Ravenous says >I'm not doing anything they would be remotely interested in
You do not know what they are interested in. You do not know, what info they gather today, that at some point will be held against you. You do not know who is gathering info. You do not know how regulation will change, so that you would want to start using hardware that uses free software. And if the hardware is not present, you cannot get it. Can you name any mayor intelligence organization, which have not been abusive about those who they watched? In uk and usa you have rulers and officials who want to prohibit unbreakable encryption. Do you understand the scale of that? What is next? Forbid people to talk in public? In their houses? As long as pgp software is available their best move is to attack using software. All free software on hardware makes that move more difficult.
What about people in downright tyrannies? Do you get the importance for them to get a free software pi 2 that can handle encryption, has desktop software, is low priced and has a manageable size?
Macbreak says >he'd have to personally monitor the sourcing and production of EVERY SINGLE chemical and process used to make every single constituent part of the Pi
What you do is an well tested rhetoric trick. You take something said, distort it and then exaggerates it. Has nothing to do with with the free software part.
> prah-pryatary softweeeaaaaarr
That is great humor.
Jamesh says >Because the firmware is changeable, its regard as software by the FSF, so the make the board FSF compliant we would need to make the firmware non-upgradeable.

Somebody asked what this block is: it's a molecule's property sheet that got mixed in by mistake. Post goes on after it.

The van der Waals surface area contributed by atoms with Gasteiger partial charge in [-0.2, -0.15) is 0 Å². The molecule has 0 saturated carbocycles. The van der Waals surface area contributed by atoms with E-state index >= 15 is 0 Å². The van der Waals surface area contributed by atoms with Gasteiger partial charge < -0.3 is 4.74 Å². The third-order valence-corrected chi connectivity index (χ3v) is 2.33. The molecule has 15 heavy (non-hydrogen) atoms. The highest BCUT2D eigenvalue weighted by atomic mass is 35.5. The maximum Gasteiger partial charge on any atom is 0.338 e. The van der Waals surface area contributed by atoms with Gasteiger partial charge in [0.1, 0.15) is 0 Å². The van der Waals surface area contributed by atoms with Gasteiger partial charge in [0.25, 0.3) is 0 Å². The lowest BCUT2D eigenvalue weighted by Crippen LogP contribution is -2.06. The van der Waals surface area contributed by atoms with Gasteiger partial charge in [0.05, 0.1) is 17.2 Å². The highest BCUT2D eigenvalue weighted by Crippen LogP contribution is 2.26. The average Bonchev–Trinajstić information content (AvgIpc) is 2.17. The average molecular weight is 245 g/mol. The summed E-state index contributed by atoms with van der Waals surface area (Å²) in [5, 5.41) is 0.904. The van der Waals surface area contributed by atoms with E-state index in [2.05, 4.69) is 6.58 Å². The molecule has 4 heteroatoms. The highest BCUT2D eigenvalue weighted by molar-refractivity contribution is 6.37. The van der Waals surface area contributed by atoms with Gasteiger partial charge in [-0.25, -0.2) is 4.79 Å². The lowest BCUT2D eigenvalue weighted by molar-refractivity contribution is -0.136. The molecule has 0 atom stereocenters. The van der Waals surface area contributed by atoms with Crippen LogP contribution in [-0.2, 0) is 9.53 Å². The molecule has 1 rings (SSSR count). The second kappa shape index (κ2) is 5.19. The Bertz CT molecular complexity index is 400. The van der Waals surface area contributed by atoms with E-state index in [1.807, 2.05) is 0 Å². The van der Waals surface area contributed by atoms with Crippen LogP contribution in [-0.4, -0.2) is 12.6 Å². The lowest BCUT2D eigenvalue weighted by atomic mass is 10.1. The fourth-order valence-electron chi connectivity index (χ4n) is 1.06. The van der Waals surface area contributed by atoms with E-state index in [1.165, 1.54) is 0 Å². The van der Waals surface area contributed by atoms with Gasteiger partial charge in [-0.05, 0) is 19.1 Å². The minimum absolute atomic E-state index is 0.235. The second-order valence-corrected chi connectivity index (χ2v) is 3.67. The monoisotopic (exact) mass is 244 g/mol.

I want a pi 2 where all software is open source and it can be alternated by the user. If the option was to install the open source code yourself, also acceptable.
I do not know if non upgradeble firmware would be a solution that could get the pi 2 a fsf approval.
If the pi 2 would come with only source code installed that comply to fsf requirements then it would be able to get a fsf approval. I think fsf would prefer that solution. Every user could then install the software he wants to. The hardware manufacturer has the power to make the source code free software. Why doesn't he?
>Pi remained a fairly niche product, it would be more open than it is, but given the commercial success, there now needs to be a certain amount of 'protection' to maintain the revenue stream (which goes entirely to education). As things become more popular, you need more protection against cloners etc.
My reading about the pi has been, that the most important priority was the price. Had he wanted to make an all source code computer, I do not think he could have. There are no solutions on the marked. Wandboard cannot make an all source code computer either.
He could have made a more source code computer. But that would have meant a higher price.
> As things become more popular, you need more protection against cloners